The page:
\[\begin{split}i_j & = & \sigma\left(W^{(i)}x_j + \sum_{l=1}^{N}U^{(i)}_l h_{jl} + b^{(i)}\right), & (1)\\ f_{jk} & = & \sigma\left(W^{(f)}x_j + \sum_{l=1}^{N}U_{kl}^{(f)} h_{jl} + b^{(f)} \right), & (2)\\ o_j & = & \sigma\left(W^{(o)}x_j + \sum_{l=1}^{N}U_{l}^{(o)} h_{jl} + b^{(o)} \right), & (3) \\ u_j & = & \textrm{tanh}\left(W^{(u)}x_j + \sum_{l=1}^{N} U_l^{(u)}h_{jl} + b^{(u)} \right), & (4)\\ c_j & = & i_j \odot u_j + \sum_{l=1}^{N} f_{jl} \odot c_{jl}, &(5) \\ h_j & = & o_j \cdot \textrm{tanh}(c_j), &(6) \\\end{split}\]

It can be decomposed into three phases: message_func, reduce_func and apply_node_func.

Note

apply_node_func is a new node UDF we have not introduced before. In apply_node_func, user specifies what to do with node features, without considering edge features and messages. In Tree-LSTM case, apply_node_func is a must, since there exists (leaf) nodes with \(0\) incoming edges, which would not be updated via reduce_func.

import torch as th
import torch.nn as nn

class TreeLSTMCell(nn.Module):
    def __init__(self, x_size, h_size):
        super(TreeLSTMCell, self).__init__()
        self.W_iou = nn.Linear(x_size, 3 * h_size, bias=False)
        self.U_iou = nn.Linear(2 * h_size, 3 * h_size, bias=False)
        self.b_iou = nn.Parameter(th.zeros(1, 3 * h_size))
        self.U_f = nn.Linear(2 * h_size, 2 * h_size)

    def message_func(self, edges):
        return {'h': edges.src['h'], 'c': edges.src['c']}

    def reduce_func(self, nodes):
        # concatenate h_jl for equation (1), (2), (3), (4)
        h_cat = nodes.mailbox['h'].view(nodes.mailbox['h'].size(0), -1)
        # equation (2)
        f = th.sigmoid(self.U_f(h_cat)).view(*nodes.mailbox['h'].size())
        # second term of equation (5)
        c = th.sum(f * nodes.mailbox['c'], 1)
        return {'iou': self.U_iou(h_cat), 'c': c}

    def apply_node_func(self, nodes):
        # equation (1), (3), (4)
        iou = nodes.data['iou'] + self.b_iou
        i, o, u = th.chunk(iou, 3, 1)
        i, o, u = th.sigmoid(i), th.sigmoid(o), th.tanh(u)
        # equation (5)
        c = i * u + nodes.data['c']
        # equation (6)
        h = o * th.tanh(c)
        return {'h' : h, 'c' : c}

Step 3: define traversal

After defining the message passing functions, we then need to induce the right order to trigger them. This is a significant departure from models such as GCN, where all nodes are pulling messages from upstream ones simultaneously.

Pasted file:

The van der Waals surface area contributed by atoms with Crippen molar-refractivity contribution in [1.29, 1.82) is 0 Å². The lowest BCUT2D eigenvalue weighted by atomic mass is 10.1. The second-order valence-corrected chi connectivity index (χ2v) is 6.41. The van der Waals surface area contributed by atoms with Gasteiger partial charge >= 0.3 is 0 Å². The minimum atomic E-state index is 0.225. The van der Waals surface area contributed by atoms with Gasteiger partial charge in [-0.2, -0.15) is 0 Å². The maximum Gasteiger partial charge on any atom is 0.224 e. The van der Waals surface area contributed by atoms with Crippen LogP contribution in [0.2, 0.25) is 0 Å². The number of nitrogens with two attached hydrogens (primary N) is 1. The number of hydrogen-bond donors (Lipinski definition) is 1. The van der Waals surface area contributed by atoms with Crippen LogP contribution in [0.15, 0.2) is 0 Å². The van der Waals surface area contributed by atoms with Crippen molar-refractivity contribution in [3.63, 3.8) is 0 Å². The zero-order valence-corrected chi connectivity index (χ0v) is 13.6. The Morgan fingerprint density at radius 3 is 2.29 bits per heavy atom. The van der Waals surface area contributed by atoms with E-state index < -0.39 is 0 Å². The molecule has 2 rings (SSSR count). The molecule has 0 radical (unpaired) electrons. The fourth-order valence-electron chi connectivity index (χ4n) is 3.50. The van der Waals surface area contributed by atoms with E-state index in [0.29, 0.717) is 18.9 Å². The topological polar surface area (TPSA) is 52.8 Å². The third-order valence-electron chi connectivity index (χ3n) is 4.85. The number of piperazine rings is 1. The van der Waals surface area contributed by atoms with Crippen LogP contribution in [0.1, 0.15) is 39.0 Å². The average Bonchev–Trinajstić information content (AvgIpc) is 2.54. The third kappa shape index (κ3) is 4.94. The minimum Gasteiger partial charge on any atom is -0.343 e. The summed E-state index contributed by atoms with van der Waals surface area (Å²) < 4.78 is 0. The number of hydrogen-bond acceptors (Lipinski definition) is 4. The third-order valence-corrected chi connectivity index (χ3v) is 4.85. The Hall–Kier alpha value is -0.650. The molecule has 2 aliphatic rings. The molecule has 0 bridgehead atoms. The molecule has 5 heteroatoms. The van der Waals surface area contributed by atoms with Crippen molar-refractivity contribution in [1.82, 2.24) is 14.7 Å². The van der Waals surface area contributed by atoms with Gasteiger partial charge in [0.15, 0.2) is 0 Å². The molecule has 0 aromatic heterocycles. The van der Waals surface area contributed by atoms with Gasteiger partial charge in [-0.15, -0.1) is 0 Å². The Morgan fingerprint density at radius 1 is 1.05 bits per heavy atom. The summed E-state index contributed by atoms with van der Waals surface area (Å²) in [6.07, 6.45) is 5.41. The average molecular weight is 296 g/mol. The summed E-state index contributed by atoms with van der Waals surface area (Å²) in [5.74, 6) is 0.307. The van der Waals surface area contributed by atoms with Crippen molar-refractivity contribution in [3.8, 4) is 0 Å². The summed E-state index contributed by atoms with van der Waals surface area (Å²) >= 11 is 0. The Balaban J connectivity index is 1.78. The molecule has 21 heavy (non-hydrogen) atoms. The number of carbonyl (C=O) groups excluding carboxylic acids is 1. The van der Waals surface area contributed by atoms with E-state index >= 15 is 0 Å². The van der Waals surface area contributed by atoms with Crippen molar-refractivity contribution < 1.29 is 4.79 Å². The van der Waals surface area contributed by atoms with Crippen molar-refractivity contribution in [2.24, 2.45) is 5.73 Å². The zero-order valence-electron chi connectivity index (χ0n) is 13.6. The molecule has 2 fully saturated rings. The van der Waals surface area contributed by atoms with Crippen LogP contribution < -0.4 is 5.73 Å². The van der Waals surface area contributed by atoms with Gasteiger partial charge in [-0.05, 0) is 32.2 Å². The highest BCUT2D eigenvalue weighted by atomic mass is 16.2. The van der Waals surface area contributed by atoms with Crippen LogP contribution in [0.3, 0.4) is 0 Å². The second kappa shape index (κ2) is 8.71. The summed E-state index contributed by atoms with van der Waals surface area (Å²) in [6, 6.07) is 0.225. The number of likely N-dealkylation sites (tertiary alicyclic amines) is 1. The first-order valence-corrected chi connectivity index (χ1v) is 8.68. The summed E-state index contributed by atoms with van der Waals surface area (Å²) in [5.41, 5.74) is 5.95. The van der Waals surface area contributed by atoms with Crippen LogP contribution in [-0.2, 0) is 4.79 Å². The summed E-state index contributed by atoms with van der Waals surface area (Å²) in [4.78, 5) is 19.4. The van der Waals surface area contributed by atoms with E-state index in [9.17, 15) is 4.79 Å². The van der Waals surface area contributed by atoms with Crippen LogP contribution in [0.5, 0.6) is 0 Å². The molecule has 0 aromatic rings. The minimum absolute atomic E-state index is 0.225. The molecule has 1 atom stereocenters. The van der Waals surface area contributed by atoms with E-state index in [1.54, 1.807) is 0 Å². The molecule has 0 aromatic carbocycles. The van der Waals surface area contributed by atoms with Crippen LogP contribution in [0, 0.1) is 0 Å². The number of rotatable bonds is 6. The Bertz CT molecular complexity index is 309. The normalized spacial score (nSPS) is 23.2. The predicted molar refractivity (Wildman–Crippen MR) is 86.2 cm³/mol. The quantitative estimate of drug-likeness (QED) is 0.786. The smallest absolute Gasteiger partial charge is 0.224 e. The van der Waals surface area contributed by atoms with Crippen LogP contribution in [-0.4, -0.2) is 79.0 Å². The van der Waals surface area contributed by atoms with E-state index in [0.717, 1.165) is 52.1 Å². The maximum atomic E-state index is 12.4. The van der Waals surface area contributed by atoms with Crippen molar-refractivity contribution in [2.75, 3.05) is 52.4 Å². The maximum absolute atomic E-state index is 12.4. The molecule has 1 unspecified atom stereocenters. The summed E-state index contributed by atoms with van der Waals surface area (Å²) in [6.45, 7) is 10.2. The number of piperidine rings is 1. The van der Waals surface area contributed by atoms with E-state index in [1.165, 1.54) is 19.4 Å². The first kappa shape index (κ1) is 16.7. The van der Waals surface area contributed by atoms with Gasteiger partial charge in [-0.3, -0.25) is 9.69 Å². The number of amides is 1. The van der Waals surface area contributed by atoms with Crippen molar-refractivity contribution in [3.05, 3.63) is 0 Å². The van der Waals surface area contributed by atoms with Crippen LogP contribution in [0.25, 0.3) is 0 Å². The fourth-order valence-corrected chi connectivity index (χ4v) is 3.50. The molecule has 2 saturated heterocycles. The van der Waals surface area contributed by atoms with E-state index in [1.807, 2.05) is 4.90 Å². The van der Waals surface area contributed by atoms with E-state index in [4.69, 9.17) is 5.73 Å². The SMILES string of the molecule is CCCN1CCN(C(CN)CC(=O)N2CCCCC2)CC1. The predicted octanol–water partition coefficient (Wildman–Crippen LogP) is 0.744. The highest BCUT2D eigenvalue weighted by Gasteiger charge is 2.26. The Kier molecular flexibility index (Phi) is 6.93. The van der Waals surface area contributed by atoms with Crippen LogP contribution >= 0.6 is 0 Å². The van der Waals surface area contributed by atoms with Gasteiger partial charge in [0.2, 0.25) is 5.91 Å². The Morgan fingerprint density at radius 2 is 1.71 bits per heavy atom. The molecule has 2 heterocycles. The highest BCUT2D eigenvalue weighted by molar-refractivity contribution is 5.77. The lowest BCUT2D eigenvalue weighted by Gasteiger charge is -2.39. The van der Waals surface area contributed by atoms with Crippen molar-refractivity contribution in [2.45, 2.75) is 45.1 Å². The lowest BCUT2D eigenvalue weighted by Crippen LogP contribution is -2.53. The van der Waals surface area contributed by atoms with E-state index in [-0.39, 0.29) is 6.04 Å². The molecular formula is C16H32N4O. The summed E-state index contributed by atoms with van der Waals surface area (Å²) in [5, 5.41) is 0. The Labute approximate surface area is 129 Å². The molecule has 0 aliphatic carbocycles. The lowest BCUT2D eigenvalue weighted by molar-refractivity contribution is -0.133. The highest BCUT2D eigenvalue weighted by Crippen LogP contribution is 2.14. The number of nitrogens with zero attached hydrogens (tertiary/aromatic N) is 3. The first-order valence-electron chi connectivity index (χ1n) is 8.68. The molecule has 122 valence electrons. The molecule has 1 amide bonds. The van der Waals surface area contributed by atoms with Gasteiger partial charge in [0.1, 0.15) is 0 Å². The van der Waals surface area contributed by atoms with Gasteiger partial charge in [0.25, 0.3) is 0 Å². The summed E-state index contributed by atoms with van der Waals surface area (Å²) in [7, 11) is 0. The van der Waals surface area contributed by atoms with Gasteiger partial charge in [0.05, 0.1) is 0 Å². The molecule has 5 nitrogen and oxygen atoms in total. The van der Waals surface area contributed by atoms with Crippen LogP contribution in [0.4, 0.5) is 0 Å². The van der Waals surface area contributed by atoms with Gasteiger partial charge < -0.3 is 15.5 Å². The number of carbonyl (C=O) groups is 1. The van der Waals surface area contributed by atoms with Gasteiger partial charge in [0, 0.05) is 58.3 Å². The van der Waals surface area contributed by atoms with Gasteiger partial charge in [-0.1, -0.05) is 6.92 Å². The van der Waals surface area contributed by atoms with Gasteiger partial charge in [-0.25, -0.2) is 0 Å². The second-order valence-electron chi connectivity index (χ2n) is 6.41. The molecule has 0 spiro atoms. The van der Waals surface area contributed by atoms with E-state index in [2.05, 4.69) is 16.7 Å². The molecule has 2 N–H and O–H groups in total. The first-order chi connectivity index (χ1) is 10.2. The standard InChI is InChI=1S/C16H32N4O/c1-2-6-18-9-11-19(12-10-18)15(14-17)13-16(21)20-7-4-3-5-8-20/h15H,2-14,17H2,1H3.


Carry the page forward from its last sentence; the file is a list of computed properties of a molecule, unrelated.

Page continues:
In the case of Tree-LSTM, messages start from leaves of the tree, and propagate/processed upwards until they reach the roots. A visualization is as follows:

DGL defines a generator to perform the topological sort, each item is a tensor recording the nodes from bottom level to the roots. One can appreciate the degree of parallelism by inspecting the difference of the followings:

print('Traversing one tree:')
print(dgl.topological_nodes_generator(a_tree))

print('Traversing many trees at the same time:')
print(dgl.topological_nodes_generator(graph))

Out:

Traversing one tree:
(tensor([ 2,  3,  6,  8, 13, 15, 17, 19, 22, 23, 25, 27, 28, 29, 30, 32, 34, 36,
        38, 40, 43, 46, 47, 49, 50, 52, 58, 59, 60, 62, 64, 65, 66, 68, 69, 70]), tensor([ 1, 21, 26, 45, 48, 57, 63, 67]), tensor([24, 44, 56, 61]), tensor([20, 42, 55]), tensor([18, 54]), tensor([16, 53]), tensor([14, 51]), tensor([12, 41]), tensor([11, 39]), tensor([10, 37]), tensor([35]), tensor([33]), tensor([31]), tensor([9]), tensor([7]), tensor([5]), tensor([4]), tensor([0]))
Traversing many trees at the same time:
(tensor([  2,   3,   6,   8,  13,  15,  17,  19,  22,  23,  25,  27,  28,  29,
         30,  32,  34,  36,  38,  40,  43,  46,  47,  49,  50,  52,  58,  59,
         60,  62,  64,  65,  66,  68,  69,  70,  74,  76,  78,  79,  82,  83,
         85,  88,  90,  92,  93,  95,  96, 100, 102, 103, 105, 109, 110, 112,
        113, 117, 118, 119, 121, 125, 127, 129, 130, 132, 133, 135, 138, 140,
        141, 142, 143, 150, 152, 153, 155, 158, 159, 161, 162, 164, 168, 170,
        171, 174, 175, 178, 179, 182, 184, 185, 187, 189, 190, 191, 192, 195,
        197, 198, 200, 202, 205, 208, 210, 212, 213, 214, 216, 218, 219, 220,
        223, 225, 227, 229, 230, 232, 235, 237, 240, 242, 244, 246, 248, 249,
        251, 253, 255, 256, 257, 259, 262, 263, 267, 269, 270, 271, 272]), tensor([  1,  21,  26,  45,  48,  57,  63,  67,  77,  81,  91,  94, 101, 108,
        111, 116, 128, 131, 139, 151, 157, 160, 169, 173, 177, 183, 188, 196,
        211, 217, 228, 247, 254, 261, 268]), tensor([ 24,  44,  56,  61,  75,  89,  99, 107, 115, 126, 137, 149, 156, 167,
        181, 186, 194, 209, 215, 226, 245, 252, 266]), tensor([ 20,  42,  55,  73,  87, 124, 136, 154, 180, 207, 224, 243, 250, 265]), tensor([ 18,  54,  86, 123, 134, 148, 176, 206, 222, 241, 264]), tensor([ 16,  53,  84, 122, 172, 204, 239, 260]), tensor([ 14,  51,  80, 120, 166, 203, 238, 258]), tensor([ 12,  41,  72, 114, 165, 201, 236]), tensor([ 11,  39, 106, 163, 199, 234]), tensor([ 10,  37, 104, 147, 193, 233]), tensor([ 35,  98, 146, 231]), tensor([ 33,  97, 145, 221]), tensor([ 31,  71, 144]), tensor([9]), tensor([7]), tensor([5]), tensor([4]), tensor([0]))

We then call prop_nodes() to trigger the message passing: